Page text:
A gathering of ocean mapping experts and maritime officials in Wellington, NZ, was the inaugural mapping meeting of The Nippon Foundation-GEBCO Seabed 2030 Project’s South and West Pacific regional data center.

NipponAmong the outcomes of the meeting was a commitment to identify unmapped areas within the center’s remit – around 124 million square kilometers of ocean – with the ultimate aim of seeing these areas included in a complete and definitive map of the world’s ocean floor by the year 2030.

Seabed 2030 divides responsibility for coordinating data identification, collection and inclusion in regional datasets between four regional centers, each covering different areas of the ocean. These centers are located at the Alfred Wegener Institute (AWI) in Germany, covering the Southern Ocean; the National Institute of Water and Atmospheric Research (NIWA) in Wellington, New Zealand, covering the South and West Pacific Ocean; the Lamont Doherty Earth Observatory at Columbia University, USA, covering the Atlantic and Indian Oceans; and at Stockholm University in Sweden, in partnership with the University of New Hampshire, USA, for the Arctic and North Pacific Ocean. Regional products are fed in to the Global Data and Coordination Centre hosted at the British Oceanographic Data Centre in Southampton, UK. With the successful conclusion of the meeting in Wellington, all four of the regional centers have now held their first meetings under the Seabed 2030 project.

The workshop, held from 4-6 March at the Royal Port Nicholson Yacht Club, was convened and chaired by Dr. Geoffroy Lamarche, who leads the South and West Pacific regional data and coordination center based at New Zealand’s NIWA. The center is responsible for an ocean area from the west coast of South America to the east coast of Australia, and north to Japan, Korea, and China.

GEBCOThe three-day meeting brought together representatives from scientific research institutions, government bodies and industry. Forty-three people from 13 countries attended the workshop, including five alumni of The Nippon Foundation/GEBCO Postgraduate Training Program, while two connected to proceedings remotely from New Caledonia. Attendees received a formal Māori welcome, and the workshop was opened with an address from Dr. Robin Falconer, former Chair of the GEBCO Guiding Committee and member of the Seabed 2030 establishment team.

The first day heard presentations on Seabed 2030, the progress made so far by the South and West Pacific center, and the ways in which organizations and initiatives can benefit from – and contribute to – the project. These included NIWA, the Japan Coast Guard, the Japan Agency for Marine-Earth Science and Technology (JAMSTEC), Geoscience Australia, James Cook University, and the French Naval Hydrographic and Oceanographic Service (SHOM), while the meeting also received an update on progress at the Arctic and North Pacific regional center.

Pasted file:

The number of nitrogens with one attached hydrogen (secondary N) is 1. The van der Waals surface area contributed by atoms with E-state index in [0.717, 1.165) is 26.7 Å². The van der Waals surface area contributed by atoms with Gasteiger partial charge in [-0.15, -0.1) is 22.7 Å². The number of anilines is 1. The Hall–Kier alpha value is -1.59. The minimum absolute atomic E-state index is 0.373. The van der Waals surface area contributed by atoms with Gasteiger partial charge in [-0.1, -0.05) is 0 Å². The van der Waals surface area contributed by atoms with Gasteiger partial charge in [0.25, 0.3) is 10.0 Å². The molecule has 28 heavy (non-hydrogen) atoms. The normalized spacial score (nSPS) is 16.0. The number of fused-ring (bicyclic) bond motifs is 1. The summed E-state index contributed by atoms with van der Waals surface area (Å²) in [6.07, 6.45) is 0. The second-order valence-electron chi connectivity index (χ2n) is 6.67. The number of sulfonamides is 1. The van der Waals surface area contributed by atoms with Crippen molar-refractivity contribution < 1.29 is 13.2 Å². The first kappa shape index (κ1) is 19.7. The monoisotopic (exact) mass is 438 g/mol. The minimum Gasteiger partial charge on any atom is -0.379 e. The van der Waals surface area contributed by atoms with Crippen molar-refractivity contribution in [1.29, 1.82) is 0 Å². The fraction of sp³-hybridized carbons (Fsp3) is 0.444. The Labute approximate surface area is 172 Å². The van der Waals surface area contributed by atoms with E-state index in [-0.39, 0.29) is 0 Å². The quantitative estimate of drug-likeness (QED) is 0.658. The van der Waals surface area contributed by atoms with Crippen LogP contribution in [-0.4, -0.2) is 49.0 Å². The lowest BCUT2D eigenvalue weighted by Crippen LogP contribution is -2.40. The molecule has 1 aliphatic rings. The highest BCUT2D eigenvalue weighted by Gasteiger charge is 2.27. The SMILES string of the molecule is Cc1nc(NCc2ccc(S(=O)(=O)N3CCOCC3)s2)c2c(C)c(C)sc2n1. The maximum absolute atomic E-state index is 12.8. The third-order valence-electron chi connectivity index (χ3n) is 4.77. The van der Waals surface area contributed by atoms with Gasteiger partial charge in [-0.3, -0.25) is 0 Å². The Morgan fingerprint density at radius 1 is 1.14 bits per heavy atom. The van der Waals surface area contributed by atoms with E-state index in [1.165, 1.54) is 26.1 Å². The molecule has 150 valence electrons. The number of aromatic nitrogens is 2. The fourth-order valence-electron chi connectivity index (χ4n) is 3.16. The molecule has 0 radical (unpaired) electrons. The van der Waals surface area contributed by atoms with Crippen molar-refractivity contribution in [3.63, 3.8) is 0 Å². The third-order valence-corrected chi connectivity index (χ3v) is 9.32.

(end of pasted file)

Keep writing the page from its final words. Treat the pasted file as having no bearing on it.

The second day began with an update on The Nippon Foundation-GEBCO Alumni Team from Evgenia Bazhenova, Data Manager at the South and West Pacific Regional Centre and a member of the team which reached the final round of the Shell Ocean Discovery XPRIZE. Technical presentations focused on data portals and data sharing, and the potential benefits that satellite-derived bathymetry could offer Seabed 2030. Contributors included a representative of the International Hydrographic Organization (IHO) Data Centre for Digital Bathymetry, as well as from the Open Geospatial Consortium, the Environmental Systems Research Institute (ESRI), the Australasian Hydrographic Society, and others. The workshop concluded on the third day with a summary and action session led by Dr. Lamarche.

The meeting agreed on a list of action points for further collaborative working, which included identifying priority areas within the South and West Pacific Ocean for which no mapping data exist; commitments to establishing a strategy for communication with different maritime industries and connecting with national initiatives; and setting out data submission and attribution procedures.

“These regional center meetings are a crucial platform for identifying and galvanizing complementary mapping efforts throughout our areas of responsibility, and focusing them around the common goal of the Seabed 2030 project”, said Dr. Geoffroy Lamarche. “They also give us an opportunity to engage members of the maritime community in important conversations about the sharing of data and how we can build effective, dynamic networks for collaboration, advocacy, and outreach.”

“We were so pleased to welcome everyone who made the effort to travel to Wellington or connect remotely, and are encouraged by the great work that is already being undertaken across our area, including in Japan, Australia, and the Pacific. We look forward to seeing how much progress we have made by the next regional meeting in 2020.”

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